holding state immune from suit where plaintiffs were seeking retroactive relief for alleged insufficient Medicaid reimbursementSummary of this case from Davidson v. Howe
Decided March 2, 1981.
Held: In proceedings by respondent nursing homes and nursing home association wherein regulations relating to Medicaid reimbursements to be paid by participating States to nursing homes were held invalid, the Court of Appeals erred in holding that the State of Florida had waived its Eleventh Amendment immunity from liability in federal court for retroactive monetary relief to respondents. The State's general waiver of sovereign immunity for petitioner Department of Health and Rehabilitative Services, under a statute providing that the Department is a body corporate with the capacity to sue and be sued, does not constitute a waiver by the State of its Eleventh Amendment immunity from suit in federal court. Nor is the Department's agreement, upon participating in the Medicaid program, to obey federal law in administering the program sufficient to waive the protection of the Eleventh Amendment. Edelman v. Jordan, 415 U.S. 651.
Certiorari granted; 616 F.2d 1355, reversed.
Petitioners, the Florida Department of Health and Rehabilitative Services and its Secretary, seek review of a decision of the United States Court of Appeals for the Fifth Circuit ordering them to make payments to various nursing homes. These payments represent the amount that Florida was found to have underpaid these nursing homes in the course of its Medicaid reimbursements from July 1, 1976, to October 18, 1977. Because we conclude that the court below misapplied the prevailing standard for finding a waiver of the State's immunity under the Eleventh Amendment, we grant a writ of certiorari and reverse.
In 1972, Congress amended the Medicaid Program to provide that every "skilled nursing facility and intermediate care facility" must be reimbursed by participating States on a "cost related basis." 86 Stat. 1426, 42 U.S.C. § 1396a (a) (13) (E). This amendment was to take effect on July 1, 1976, ibid., and had the effect of altering some reimbursement arrangements based on "flat rates" established by the States. Regulations implementing this change were not promulgated by the Department of Health, Education, and Welfare (HEW) until 1976. As a result, the regulations provided that HEW would not enforce the new "cost related" reimbursement requirement until January 1, 1978. 45 C.F.R. § 250.30 (a)(3) (iv) (1976).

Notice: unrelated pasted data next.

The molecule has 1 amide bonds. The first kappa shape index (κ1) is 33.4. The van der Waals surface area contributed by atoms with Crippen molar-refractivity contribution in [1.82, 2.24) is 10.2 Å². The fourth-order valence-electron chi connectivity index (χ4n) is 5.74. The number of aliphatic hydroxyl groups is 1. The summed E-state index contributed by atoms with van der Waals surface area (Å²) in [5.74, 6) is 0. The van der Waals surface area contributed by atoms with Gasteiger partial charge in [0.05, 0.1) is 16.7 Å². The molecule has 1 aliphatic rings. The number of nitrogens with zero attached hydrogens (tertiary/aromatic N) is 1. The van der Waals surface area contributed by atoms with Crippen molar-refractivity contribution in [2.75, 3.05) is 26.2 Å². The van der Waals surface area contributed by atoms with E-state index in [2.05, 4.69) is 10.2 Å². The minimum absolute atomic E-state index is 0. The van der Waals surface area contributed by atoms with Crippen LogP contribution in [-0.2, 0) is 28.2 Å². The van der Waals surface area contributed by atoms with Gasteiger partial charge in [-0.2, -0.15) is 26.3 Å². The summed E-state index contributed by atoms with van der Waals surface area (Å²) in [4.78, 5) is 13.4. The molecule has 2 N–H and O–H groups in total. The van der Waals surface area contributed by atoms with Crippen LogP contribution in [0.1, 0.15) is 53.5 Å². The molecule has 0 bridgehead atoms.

In a commentary accompanying the new regulations, the Secretary noted that no States would be able to accumulate needed data in time to meet the statutory deadline of July 1, 1976. For this reason, cost-related reimbursement was not required under the regulations until January 1, 1978, but the States were "encouraged to meet each requirement of the regulations as soon as possible." 41 Fed. Reg. 27305 (1976).
In March 1977, respondents, an association of Florida nursing homes and various individual nursing homes in southern Florida, brought suit in federal court against the Secretary of HEW and petitioners. They argued that the delay in enforcement created by the implementing regulations was inconsistent with the statutory directive that cost-related reimbursements begin on July 1, 1976. In addition to prospective relief, they sought retroactive relief in the form of payments by the State of the difference between the reimbursement they had received since July 1, 1976, and the amounts they would have received under a cost-related system. The United States District Court for the Southern District of Florida held the regulations invalid, relying on its previous decision in Golden Isles Convalescent Center, Inc. v. Califano, 442 F. Supp. 201 (1977), aff'd, 616 F.2d 1355 (CA5), cert. denied sub nom. Taylor v. Golden Isles Convalescent Center, Inc., 449 U.S. 872 (1980). These two cases were consolidated for consideration of the availability of retroactive relief, and the District Court held that such relief was barred by the Eleventh Amendment.